In light of this evidence, some authors26,27 argue that the solution lies in developing new models of care that help patients receive an appropriate dose of psychological therapy in a timely manner. For example, the Thrive Framework recommends basing treatment decisions on clinical need rather than severity level or diagnosis.28 Likewise, stepped care models demonstrate economic benefits in CAMHS settings2931 and are supported by the World Health Organization (WHO)32 and the National Institute of Health Care Excellence (NICE).33 Although stepped care has been successfully implemented in adult IAPT services,34 such initiatives have had limited implementation in CAMHS, despite there being emerging evidence for the effectiveness of low-intensity treatments when delivered within a stepped care framework for youth.35

Government Reviews

A number of important government reviews have informed mental health policy and funding in England over the past four years.46,36 The Mental Health Taskforce to the NHS in England set out an ambitious service transformation plan for CAMHS in the Five Year Forward View of Mental Health,5 which led to funding being made available to train 1700 low-intensity CYP IAPT therapists.7,37 Furthermore, a recent government Green Paper by the Departments of Health and Education, Transforming Children and Young People’s Mental Health Provision,6 recommended plans and funding for a schools-based mental health workforce, with rollout to reach 20,000 schools and colleges by 2023.

The Green Paper commissioned a systematic review of the evidence to see “what works” within child and adolescent mental health. Although the review identified a number of evidence-based principles, one conclusion has important implications for workforce development. The systematic review concluded that therapists do not always require intensive professional training to be effective with mild-to-moderate conditions. That is, the review states that treatment can be delivered by “trained nonclinical staff with adequate supervision”6 as they have comparable outcomes to professional therapists. Although the authors are yet to subject their methodology to peer review, similar findings have been reported elsewhere in the literature.38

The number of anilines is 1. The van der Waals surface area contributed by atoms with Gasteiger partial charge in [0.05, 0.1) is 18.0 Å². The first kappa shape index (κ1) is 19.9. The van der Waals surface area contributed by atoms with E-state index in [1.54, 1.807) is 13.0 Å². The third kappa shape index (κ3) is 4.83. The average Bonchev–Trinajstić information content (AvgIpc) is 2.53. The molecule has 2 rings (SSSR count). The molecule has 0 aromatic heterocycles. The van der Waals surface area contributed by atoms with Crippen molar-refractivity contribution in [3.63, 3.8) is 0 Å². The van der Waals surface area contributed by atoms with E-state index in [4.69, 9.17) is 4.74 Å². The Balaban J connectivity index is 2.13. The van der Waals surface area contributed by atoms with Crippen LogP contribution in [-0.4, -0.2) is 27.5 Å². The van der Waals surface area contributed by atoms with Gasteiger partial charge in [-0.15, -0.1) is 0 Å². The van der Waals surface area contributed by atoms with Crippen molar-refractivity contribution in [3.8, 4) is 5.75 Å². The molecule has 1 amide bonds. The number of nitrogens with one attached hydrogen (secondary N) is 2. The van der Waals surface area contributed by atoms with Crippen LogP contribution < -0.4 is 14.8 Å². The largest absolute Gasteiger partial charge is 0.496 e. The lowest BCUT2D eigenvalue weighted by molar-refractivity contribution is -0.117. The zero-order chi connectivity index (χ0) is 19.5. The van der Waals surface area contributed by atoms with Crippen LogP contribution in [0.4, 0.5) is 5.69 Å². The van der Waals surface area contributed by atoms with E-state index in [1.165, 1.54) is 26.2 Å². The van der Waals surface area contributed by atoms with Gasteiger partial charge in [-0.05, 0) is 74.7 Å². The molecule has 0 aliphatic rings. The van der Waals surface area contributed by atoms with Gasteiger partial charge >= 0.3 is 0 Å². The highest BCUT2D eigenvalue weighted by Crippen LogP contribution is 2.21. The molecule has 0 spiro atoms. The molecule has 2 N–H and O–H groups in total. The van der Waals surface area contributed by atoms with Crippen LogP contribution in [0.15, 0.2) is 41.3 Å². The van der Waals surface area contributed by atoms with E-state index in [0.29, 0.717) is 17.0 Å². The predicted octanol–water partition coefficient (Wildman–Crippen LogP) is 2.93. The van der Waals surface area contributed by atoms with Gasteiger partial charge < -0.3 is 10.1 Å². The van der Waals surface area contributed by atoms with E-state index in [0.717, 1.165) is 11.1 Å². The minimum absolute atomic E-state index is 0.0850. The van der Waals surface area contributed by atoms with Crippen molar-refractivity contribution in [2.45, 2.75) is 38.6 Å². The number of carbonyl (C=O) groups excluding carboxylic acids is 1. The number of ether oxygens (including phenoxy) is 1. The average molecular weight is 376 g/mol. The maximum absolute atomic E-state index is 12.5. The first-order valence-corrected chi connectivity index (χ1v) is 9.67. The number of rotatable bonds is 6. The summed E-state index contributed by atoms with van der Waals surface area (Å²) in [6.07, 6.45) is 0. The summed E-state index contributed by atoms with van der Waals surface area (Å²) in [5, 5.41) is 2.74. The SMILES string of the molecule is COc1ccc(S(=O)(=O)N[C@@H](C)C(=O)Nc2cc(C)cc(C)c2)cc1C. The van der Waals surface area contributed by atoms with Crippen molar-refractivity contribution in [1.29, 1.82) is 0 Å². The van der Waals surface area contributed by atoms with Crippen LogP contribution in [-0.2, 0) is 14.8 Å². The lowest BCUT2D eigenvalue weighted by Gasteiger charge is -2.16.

Given these points, an evidence-informed service-delivery model for CAMHS might include: (a) providing timely treatment across the severity spectrum, (b) increasing access to treatment in non-clinical settings, (c) using a stepped care approach, and (d) developing a diverse professional workforce mix that consists of low-intensity workers and traditionally trained therapists.

The New Direction in CYP IAPT Training

Taken together, these ideas support a new direction for service provision in CAMHS and CYP IAPT. Changes to the CYP IAPT training framework started in 2017 with the introduction of a low-intensity workforce stream, and continued in 2019 with the addition of a school-based workforce stream. These changes were informed by the principles, policies, and objectives reviewed above.8,37 The three training streams aim to address prevention, work in schools, and specialist care. At the time of publication, the CYP IAPT training streams were as follows:

  1. a community-based workforce that delivers low-intensity psychological interventions for common mental health problems (ie, mild-to-moderate anxiety, depression, and conduct) in CAMHS, local authorities, and third-sector organizations – known as Child Wellbeing Practitioners (CWPs);
  2. a schools-based workforce that delivers the same interventions delivered by the CWPs, but within an educational setting – known as Educational Mental Health Practitioners (EMHPs); and
  3. a high-intensity workforce based on the original CYP IAPT training model (see Shafran et al1 for a review) targeted to expand the specialist workforce (ie, CBT, systemic practice, parent training, counselling interventions for ages 0–5, counselling interventions for autism spectrum disorder and learning disabilities, and interpersonal psychotherapy)37 – known as the CYP IAPT Therapy Course/Recruit-to-Train Program.

As an overview, Table 1 shows the relationship between referral problems, treatments, and the CYP IAPT workforce that supports various patient populations.

Table 1 Psychological Problems, Treatments, and Relevant CYP IAPT Workforce

CYP IAPT Curriculum: Overview and Objectives